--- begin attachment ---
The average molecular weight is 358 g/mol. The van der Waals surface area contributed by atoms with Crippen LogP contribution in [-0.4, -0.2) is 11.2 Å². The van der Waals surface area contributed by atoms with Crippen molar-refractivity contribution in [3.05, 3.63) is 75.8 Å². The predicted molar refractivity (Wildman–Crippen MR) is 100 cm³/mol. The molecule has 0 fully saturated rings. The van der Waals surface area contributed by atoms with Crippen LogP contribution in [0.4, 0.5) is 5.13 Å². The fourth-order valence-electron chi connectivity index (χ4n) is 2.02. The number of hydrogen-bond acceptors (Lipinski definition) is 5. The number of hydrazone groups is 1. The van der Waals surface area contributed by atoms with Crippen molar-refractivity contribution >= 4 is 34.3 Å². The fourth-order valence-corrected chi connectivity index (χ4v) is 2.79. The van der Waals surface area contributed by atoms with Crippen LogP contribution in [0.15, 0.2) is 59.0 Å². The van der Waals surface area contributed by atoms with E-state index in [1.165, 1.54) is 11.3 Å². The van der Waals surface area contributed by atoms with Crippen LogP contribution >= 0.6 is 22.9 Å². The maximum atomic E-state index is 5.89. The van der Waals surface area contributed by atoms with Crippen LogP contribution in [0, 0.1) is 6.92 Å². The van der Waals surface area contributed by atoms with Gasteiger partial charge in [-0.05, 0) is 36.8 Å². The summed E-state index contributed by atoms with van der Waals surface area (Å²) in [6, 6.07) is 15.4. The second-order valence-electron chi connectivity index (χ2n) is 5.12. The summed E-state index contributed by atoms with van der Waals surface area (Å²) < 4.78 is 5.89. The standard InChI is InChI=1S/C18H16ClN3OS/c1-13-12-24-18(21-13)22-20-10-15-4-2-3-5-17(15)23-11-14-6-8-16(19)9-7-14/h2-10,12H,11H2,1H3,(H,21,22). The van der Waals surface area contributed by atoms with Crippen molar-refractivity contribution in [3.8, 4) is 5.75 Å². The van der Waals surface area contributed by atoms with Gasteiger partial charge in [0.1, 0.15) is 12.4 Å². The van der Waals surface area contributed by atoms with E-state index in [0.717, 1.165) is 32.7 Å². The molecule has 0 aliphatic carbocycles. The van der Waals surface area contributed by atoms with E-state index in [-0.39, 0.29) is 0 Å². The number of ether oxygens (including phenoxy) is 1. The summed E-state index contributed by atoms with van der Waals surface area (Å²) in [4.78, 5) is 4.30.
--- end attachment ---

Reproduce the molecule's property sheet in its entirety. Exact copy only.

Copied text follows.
The average molecular weight is 358 g/mol. The van der Waals surface area contributed by atoms with Crippen LogP contribution in [-0.4, -0.2) is 11.2 Å². The van der Waals surface area contributed by atoms with Crippen molar-refractivity contribution in [3.05, 3.63) is 75.8 Å². The predicted molar refractivity (Wildman–Crippen MR) is 100 cm³/mol. The molecule has 0 fully saturated rings. The van der Waals surface area contributed by atoms with Crippen LogP contribution in [0.4, 0.5) is 5.13 Å². The fourth-order valence-electron chi connectivity index (χ4n) is 2.02. The number of hydrogen-bond acceptors (Lipinski definition) is 5. The number of hydrazone groups is 1. The van der Waals surface area contributed by atoms with Crippen molar-refractivity contribution >= 4 is 34.3 Å². The fourth-order valence-corrected chi connectivity index (χ4v) is 2.79. The van der Waals surface area contributed by atoms with Crippen LogP contribution in [0.15, 0.2) is 59.0 Å². The van der Waals surface area contributed by atoms with E-state index in [1.165, 1.54) is 11.3 Å². The van der Waals surface area contributed by atoms with Crippen LogP contribution >= 0.6 is 22.9 Å². The maximum atomic E-state index is 5.89. The van der Waals surface area contributed by atoms with Crippen LogP contribution in [0, 0.1) is 6.92 Å². The van der Waals surface area contributed by atoms with Gasteiger partial charge in [-0.05, 0) is 36.8 Å². The summed E-state index contributed by atoms with van der Waals surface area (Å²) in [6, 6.07) is 15.4. The second-order valence-electron chi connectivity index (χ2n) is 5.12. The summed E-state index contributed by atoms with van der Waals surface area (Å²) < 4.78 is 5.89. The standard InChI is InChI=1S/C18H16ClN3OS/c1-13-12-24-18(21-13)22-20-10-15-4-2-3-5-17(15)23-11-14-6-8-16(19)9-7-14/h2-10,12H,11H2,1H3,(H,21,22). The van der Waals surface area contributed by atoms with Crippen molar-refractivity contribution in [3.8, 4) is 5.75 Å². The van der Waals surface area contributed by atoms with Gasteiger partial charge in [0.1, 0.15) is 12.4 Å². The van der Waals surface area contributed by atoms with E-state index in [0.717, 1.165) is 32.7 Å². The molecule has 0 aliphatic carbocycles. The van der Waals surface area contributed by atoms with E-state index in [-0.39, 0.29) is 0 Å². The number of ether oxygens (including phenoxy) is 1. The summed E-state index contributed by atoms with van der Waals surface area (Å²) in [4.78, 5) is 4.30.